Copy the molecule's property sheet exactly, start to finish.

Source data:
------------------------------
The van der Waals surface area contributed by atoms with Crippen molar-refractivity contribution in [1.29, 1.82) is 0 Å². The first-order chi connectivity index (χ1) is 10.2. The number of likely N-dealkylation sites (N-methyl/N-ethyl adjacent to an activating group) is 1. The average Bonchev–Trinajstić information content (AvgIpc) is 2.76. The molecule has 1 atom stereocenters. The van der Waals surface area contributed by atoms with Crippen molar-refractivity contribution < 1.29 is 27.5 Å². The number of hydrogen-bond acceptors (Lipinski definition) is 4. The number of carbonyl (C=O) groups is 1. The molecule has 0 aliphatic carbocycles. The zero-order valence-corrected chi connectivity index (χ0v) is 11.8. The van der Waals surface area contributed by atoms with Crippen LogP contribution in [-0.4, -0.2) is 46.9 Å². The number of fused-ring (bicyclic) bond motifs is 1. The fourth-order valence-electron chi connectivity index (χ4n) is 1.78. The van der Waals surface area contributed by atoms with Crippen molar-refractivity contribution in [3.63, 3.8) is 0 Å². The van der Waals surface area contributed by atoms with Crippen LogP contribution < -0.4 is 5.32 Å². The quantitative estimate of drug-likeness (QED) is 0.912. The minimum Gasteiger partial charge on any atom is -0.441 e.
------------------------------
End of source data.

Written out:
The van der Waals surface area contributed by atoms with Crippen molar-refractivity contribution in [1.29, 1.82) is 0 Å². The first-order chi connectivity index (χ1) is 10.2. The number of likely N-dealkylation sites (N-methyl/N-ethyl adjacent to an activating group) is 1. The average Bonchev–Trinajstić information content (AvgIpc) is 2.76. The molecule has 1 atom stereocenters. The van der Waals surface area contributed by atoms with Crippen molar-refractivity contribution < 1.29 is 27.5 Å². The number of hydrogen-bond acceptors (Lipinski definition) is 4. The number of carbonyl (C=O) groups is 1. The molecule has 0 aliphatic carbocycles. The zero-order valence-corrected chi connectivity index (χ0v) is 11.8. The van der Waals surface area contributed by atoms with Crippen LogP contribution in [-0.4, -0.2) is 46.9 Å². The number of fused-ring (bicyclic) bond motifs is 1. The fourth-order valence-electron chi connectivity index (χ4n) is 1.78. The van der Waals surface area contributed by atoms with Crippen molar-refractivity contribution in [3.63, 3.8) is 0 Å². The van der Waals surface area contributed by atoms with Crippen LogP contribution < -0.4 is 5.32 Å². The quantitative estimate of drug-likeness (QED) is 0.912. The minimum Gasteiger partial charge on any atom is -0.441 e.